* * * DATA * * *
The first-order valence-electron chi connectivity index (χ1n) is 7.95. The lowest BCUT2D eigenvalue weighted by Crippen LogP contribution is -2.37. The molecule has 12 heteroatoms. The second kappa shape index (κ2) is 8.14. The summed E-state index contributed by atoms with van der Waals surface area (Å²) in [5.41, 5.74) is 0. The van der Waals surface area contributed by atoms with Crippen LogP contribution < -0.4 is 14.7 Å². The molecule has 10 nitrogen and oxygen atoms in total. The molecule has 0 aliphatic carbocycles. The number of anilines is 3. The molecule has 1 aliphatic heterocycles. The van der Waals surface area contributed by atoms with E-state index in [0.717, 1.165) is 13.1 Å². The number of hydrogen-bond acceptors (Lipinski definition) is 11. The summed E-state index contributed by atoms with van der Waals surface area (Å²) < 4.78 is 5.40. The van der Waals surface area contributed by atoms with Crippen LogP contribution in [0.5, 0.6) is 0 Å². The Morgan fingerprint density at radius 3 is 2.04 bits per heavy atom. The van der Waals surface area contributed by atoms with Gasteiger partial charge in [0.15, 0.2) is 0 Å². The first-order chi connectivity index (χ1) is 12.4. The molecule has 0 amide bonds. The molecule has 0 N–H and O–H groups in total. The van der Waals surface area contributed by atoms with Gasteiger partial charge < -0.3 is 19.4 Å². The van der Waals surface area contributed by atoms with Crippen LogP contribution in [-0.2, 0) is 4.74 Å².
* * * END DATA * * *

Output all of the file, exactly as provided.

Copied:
The first-order valence-electron chi connectivity index (χ1n) is 7.95. The lowest BCUT2D eigenvalue weighted by Crippen LogP contribution is -2.37. The molecule has 12 heteroatoms. The second kappa shape index (κ2) is 8.14. The summed E-state index contributed by atoms with van der Waals surface area (Å²) in [5.41, 5.74) is 0. The van der Waals surface area contributed by atoms with Crippen LogP contribution < -0.4 is 14.7 Å². The molecule has 10 nitrogen and oxygen atoms in total. The molecule has 0 aliphatic carbocycles. The number of anilines is 3. The molecule has 1 aliphatic heterocycles. The van der Waals surface area contributed by atoms with E-state index in [0.717, 1.165) is 13.1 Å². The number of hydrogen-bond acceptors (Lipinski definition) is 11. The summed E-state index contributed by atoms with van der Waals surface area (Å²) < 4.78 is 5.40. The van der Waals surface area contributed by atoms with Crippen LogP contribution in [0.5, 0.6) is 0 Å². The Morgan fingerprint density at radius 3 is 2.04 bits per heavy atom. The van der Waals surface area contributed by atoms with Gasteiger partial charge in [0.15, 0.2) is 0 Å². The first-order chi connectivity index (χ1) is 12.4. The molecule has 0 amide bonds. The molecule has 0 N–H and O–H groups in total. The van der Waals surface area contributed by atoms with Gasteiger partial charge < -0.3 is 19.4 Å². The van der Waals surface area contributed by atoms with Crippen LogP contribution in [-0.2, 0) is 4.74 Å².